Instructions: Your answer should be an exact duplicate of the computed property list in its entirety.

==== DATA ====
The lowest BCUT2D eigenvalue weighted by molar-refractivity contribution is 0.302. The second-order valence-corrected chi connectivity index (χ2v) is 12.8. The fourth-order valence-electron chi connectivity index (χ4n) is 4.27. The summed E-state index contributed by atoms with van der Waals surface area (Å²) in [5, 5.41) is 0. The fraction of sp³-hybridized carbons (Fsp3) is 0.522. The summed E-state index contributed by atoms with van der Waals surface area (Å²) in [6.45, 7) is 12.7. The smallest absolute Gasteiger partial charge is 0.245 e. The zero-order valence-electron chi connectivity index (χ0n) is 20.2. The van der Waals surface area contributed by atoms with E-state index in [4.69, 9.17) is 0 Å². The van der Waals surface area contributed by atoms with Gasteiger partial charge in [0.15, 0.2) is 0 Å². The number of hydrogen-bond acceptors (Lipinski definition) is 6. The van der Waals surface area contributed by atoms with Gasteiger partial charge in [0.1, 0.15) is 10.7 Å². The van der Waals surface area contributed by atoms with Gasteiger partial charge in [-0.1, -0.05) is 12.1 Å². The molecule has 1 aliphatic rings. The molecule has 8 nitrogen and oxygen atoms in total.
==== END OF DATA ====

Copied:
The lowest BCUT2D eigenvalue weighted by molar-refractivity contribution is 0.302. The second-order valence-corrected chi connectivity index (χ2v) is 12.8. The fourth-order valence-electron chi connectivity index (χ4n) is 4.27. The summed E-state index contributed by atoms with van der Waals surface area (Å²) in [5, 5.41) is 0. The fraction of sp³-hybridized carbons (Fsp3) is 0.522. The summed E-state index contributed by atoms with van der Waals surface area (Å²) in [6.45, 7) is 12.7. The smallest absolute Gasteiger partial charge is 0.245 e. The zero-order valence-electron chi connectivity index (χ0n) is 20.2. The van der Waals surface area contributed by atoms with E-state index in [4.69, 9.17) is 0 Å². The van der Waals surface area contributed by atoms with Gasteiger partial charge in [0.15, 0.2) is 0 Å². The number of hydrogen-bond acceptors (Lipinski definition) is 6. The van der Waals surface area contributed by atoms with Gasteiger partial charge in [0.1, 0.15) is 10.7 Å². The van der Waals surface area contributed by atoms with Gasteiger partial charge in [-0.1, -0.05) is 12.1 Å². The molecule has 1 aliphatic rings. The molecule has 8 nitrogen and oxygen atoms in total.